DSP Algorithm Implementation: A Comprehensive Approach
As DSP engineers, ultimately we are required to design and implement specific DSP algorithms. The first step is to make a choice on which algorithm to use, e.g. for filtering should we use FIR or IIR. Then we can go a little bit deeper into the, high level, implementation details, e.g. use the symmetry in FIR filter to reduce complexity. When the algorithm is clear, the first step is to test and simulate the algorithm in a high level language like MATLAB.
After we reach confidence in our algorithm we move to the harder phase, which is the implementation. The difficulty lies in which platform is chosen for implementation. Widely used platforms, in acsending ordering according to complexity in my opinion, are:
1) General purpose processor (GPP)/ Microcontrollers.
2) Application specific processor (ASP), such as the common DSPs.
3) Field programmable gate array (FPGA).
4) Application specific integrated circuit (ASIC).
Every platform has a different set of design methodology. On the other hand, all the above have a common initial design step that is expressing the algorithm sequential pseudocode in what is known nested loop program (NLP) , which is basically a for loop. This pseucode is promptly mapped to a high level implementation language such as assembly or the more popular C/C++. In the case of using GPP, this is all what it needs for implementation. As for ASPs with improved instruction set, further performance can be gained by using the previous NLP in conjunction with dependency graph (DG)  to allocate resources.
If further performance is requires, engineers elude to ASIC or FPGA. The design methodology used there is complicated compared to the other platforms due to its reliance on the low level hardware description language (HDL) like Verilog and VHDL. The main advantage though is the leveraging of parallelism in the design which significantly boosts performance. To expose the parallelism in the algorithm, data flow graph (DFG)  is used. The DFG represents the algorithm as a network of functional units (FUs) that are the inner kernel of the NLP. Obviously, there is a gap between the NLP description and the HDL description. This gap usually is the main challenge in the design.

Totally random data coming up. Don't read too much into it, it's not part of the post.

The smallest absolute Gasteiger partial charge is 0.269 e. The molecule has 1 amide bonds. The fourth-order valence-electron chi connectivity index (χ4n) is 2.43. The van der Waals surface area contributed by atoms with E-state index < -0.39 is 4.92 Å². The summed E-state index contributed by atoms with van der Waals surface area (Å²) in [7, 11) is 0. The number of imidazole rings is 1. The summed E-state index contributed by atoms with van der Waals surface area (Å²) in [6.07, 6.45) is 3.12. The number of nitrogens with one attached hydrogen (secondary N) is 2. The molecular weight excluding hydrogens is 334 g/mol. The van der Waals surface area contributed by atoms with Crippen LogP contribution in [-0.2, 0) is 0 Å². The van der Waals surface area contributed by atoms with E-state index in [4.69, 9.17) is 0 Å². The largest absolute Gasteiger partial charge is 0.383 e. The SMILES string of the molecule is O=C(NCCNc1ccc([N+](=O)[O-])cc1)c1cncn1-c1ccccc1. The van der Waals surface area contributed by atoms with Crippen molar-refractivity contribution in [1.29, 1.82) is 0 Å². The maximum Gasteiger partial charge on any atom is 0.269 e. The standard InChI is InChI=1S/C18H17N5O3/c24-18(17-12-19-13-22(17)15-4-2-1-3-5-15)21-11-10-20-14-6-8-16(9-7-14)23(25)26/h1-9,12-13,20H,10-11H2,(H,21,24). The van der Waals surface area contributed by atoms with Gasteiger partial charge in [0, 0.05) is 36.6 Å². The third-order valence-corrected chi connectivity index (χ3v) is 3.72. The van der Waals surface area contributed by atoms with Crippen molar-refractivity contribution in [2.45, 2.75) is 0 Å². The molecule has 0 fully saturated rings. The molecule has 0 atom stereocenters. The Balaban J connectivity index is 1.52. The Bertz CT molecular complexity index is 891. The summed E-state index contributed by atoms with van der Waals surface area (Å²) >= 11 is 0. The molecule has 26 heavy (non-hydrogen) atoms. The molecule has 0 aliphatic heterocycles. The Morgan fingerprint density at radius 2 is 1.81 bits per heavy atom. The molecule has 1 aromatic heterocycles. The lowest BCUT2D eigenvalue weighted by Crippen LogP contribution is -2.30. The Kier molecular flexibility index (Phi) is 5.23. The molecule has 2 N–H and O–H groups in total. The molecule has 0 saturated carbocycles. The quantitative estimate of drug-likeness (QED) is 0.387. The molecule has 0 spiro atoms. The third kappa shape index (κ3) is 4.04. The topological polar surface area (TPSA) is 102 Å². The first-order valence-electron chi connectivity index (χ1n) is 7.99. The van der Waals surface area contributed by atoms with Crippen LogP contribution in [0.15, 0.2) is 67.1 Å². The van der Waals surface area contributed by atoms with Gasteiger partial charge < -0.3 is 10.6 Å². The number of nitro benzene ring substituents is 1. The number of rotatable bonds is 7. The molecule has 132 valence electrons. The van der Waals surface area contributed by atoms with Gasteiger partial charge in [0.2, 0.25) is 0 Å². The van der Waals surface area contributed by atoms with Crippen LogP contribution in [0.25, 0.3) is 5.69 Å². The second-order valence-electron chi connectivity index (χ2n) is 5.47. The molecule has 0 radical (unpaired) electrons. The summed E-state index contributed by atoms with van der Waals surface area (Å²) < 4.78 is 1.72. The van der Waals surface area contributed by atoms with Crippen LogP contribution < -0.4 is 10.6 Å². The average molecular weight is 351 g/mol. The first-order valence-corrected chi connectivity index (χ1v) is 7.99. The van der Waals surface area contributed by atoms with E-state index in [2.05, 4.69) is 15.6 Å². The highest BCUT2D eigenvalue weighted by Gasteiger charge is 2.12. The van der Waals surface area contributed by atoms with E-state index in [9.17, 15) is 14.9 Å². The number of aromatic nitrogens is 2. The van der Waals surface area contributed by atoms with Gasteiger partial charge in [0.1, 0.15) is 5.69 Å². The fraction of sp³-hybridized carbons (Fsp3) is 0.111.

A new design trend is now surfacing to bridge this gap, called transaction level modelling (TLM). In a nut shell, it models the high level "what to do" instead of "how to do". A poineering open source language is the SystemC that is a C++ class with hardware description components such as concurrency. With SystemC, you can easily change the C++ code for the NLP into C++ code that can describe hardware effectively. With this new description, detailed hardware simulation can be carried with order of magnitude improvement of speed compared to HDL simulation. Furthermore, it gives insight into the high level features of the hardware implementation, as such, it constitute a good starting point to develop the HDL code for the actual hardware implementation.
To conclude, a suggested comprehensive design methodology for most platforms is:
NLP(C/C++) --> DFG --> TLM(SystemC) --> HDL(Verilog/VHDL)
 M.D., Ciletti,. Advanced digital design with the Verilog HDL. City: Prentice Hall, 2011.
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